Re: dns/bind916 builds rust unexpectedly

From: Jose Quinteiro <>
Date: Wed, 27 Sep 2023 00:28:30 UTC
On 9/26/23 09:14, Guido Falsi wrote:
>> And yet I remember a proposal that would have prevented this requirement
>> on one of these lists. Separate base SSL from ports SSL. Force ports to
>> use ports SSL and prune back base SSL to the bare minimum required for
>> base. This would have given FreeBSD the freedom to try alternative
>> things like LibreSSL. It was proposed when the "upgrade" to Openssl 3
>> delayed the release of 14.
> Great idea, we now only need to see the patches to base and ports
> allowing this to happen. Test them, commit them...
This was not my idea, it was presented by a member of the Core Team.(1)

> 14.0 has already been delayed long enough.
I do not question the decision to "upgrade" OpenSSL instead. I have put
in neither the time nor the effort to have an educated opinion on this.

>>> This is the perfect example of why I say:
>>> - there are external pressures we have little power on (keeping an old
>>> OpenSSL indefinitely is not an option)
>>> - keeping old version of software (to avoid heavy dependencies or
>>> whatever) is a landmine waiting to go off
>>> The problem showed up now because the landmine of keeping an old version
>>> of py-cryptography in the tree finally went off.
>>> I'm sure there are more similar landmines waiting to explode under our
>>> feet in the ports tree.
>> The problem with bending over backwards to accommodate a project that
>> treats its users with contempt is that they'll overwhelm you eventually.
>> I'm willing to bet the Python community is at least an order of
>> magnitude larger than the FreeBSD community.
> Not sure what project you are talking about. Rust is just s programming
> language.
I beg to differ. It's a large runtime that changes quickly, a package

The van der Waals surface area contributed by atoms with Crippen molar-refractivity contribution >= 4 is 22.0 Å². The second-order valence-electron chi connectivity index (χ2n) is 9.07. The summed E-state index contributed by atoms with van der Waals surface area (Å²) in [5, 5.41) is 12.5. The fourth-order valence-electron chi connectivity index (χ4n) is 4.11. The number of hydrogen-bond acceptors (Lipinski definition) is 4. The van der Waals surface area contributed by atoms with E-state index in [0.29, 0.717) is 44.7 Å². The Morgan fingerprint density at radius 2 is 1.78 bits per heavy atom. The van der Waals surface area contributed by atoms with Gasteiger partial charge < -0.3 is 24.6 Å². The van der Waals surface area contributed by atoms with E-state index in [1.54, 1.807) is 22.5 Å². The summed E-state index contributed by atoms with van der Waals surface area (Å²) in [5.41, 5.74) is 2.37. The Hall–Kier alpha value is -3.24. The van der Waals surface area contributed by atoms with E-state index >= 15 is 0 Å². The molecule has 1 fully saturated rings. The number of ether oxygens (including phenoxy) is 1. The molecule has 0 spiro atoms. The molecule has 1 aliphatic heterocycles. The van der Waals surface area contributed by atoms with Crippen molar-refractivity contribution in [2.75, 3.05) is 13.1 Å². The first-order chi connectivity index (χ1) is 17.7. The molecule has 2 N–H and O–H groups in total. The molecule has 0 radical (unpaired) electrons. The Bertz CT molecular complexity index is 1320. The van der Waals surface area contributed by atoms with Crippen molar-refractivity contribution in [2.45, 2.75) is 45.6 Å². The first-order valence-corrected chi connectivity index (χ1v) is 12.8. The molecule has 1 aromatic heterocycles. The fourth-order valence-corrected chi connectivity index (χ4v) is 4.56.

manager and build tool that create enormous binaries from even tiny
pieces of code, and the answer to all your problems, according to some.

In any case, I was talking about py-cryptography in particular, and
Python in general.

> I am neutral towards rust itself, although slightly annoyed by the time
> it takes to build it (on the other hand rust is not slow at building
> things, but most projects compiled in rust are big ones and would take
> long with any language compiler).
I was neutral until it started consuming more and more time and
resources on my Poudriere builds, and until I tried to write a simple
program to query a Mysql database. I'm also wary of the fact that it
appears to have tied us to the FreeBSD 11 ABI forever(2).

> That said what is the alternative?
Why do I need an alternative?

>> The creeping Rustification of open source projects is marginalizing
>> projects that are already marginal. The brunt of the damage caused by
>> these capricious changes is borne by communities that are already small.
>> Those communities have no chance to win if they fight back, but if they
>> work to adapt to the changes the larger projects are imposing on them
>> they only accelerate their demise and make hegemony more likely.
>> The effort would be better spent in either exorcising the dependencies
>> that are causing breakage, or fork the projects involved. Yes, these are
>> work too, but there's a slim hope that if enough marginal communities do
>> this, the large projects will feel back pressure and become more
>> accommodating. Yes, it's a  small chance.
>> I know myself well enough in my advanced age to know I have a sometimes
>> unhealthy instinct to swim against the current. Take the above with a
>> grain of salt, but I suspect that if you're using FreeBSD we may share
>> some of the same instinct.
> I used to have that kind of instinct when I was much younger. The
> instinct is partly there still, but I have learned to evaluate if I am
> fighting a current I can manage, or a stronger one that will swipe me
> away anyway.
> You say we "bend" to rustification, but the way you suggest means ports
> should bend to anti rustification, by removing features causing rust
> dependencies, pinning software to old versions, and so on. This would
> make the ports tree less useful for a lot of users. We would end up with
> old packages. Not something we can force on all the user base.
> On the other hand you suggest forking projects, but we barely have
> manpower to keep the ports updated as is. Let alone actually develop the
> ported software.
> Anyway forking can be done outside of the ports tree. Nothing stops you
> from forking, say, librsvg and keep your fork updated and at feature
> parity with the rust version.
> If this is your battle you can fight it outside of the ports tree.
I never suggested doing this in the ports tree? The only change I
mentioned was to base, and that was not my idea as I pointed out above.

> I'd add that the "ports" tree is just that "ports" not the place for
> forking or original development; we port what outside projects deliver
> with as little judgment as possible, for the users to use. A ports tree
> is not the proper ground for this battle.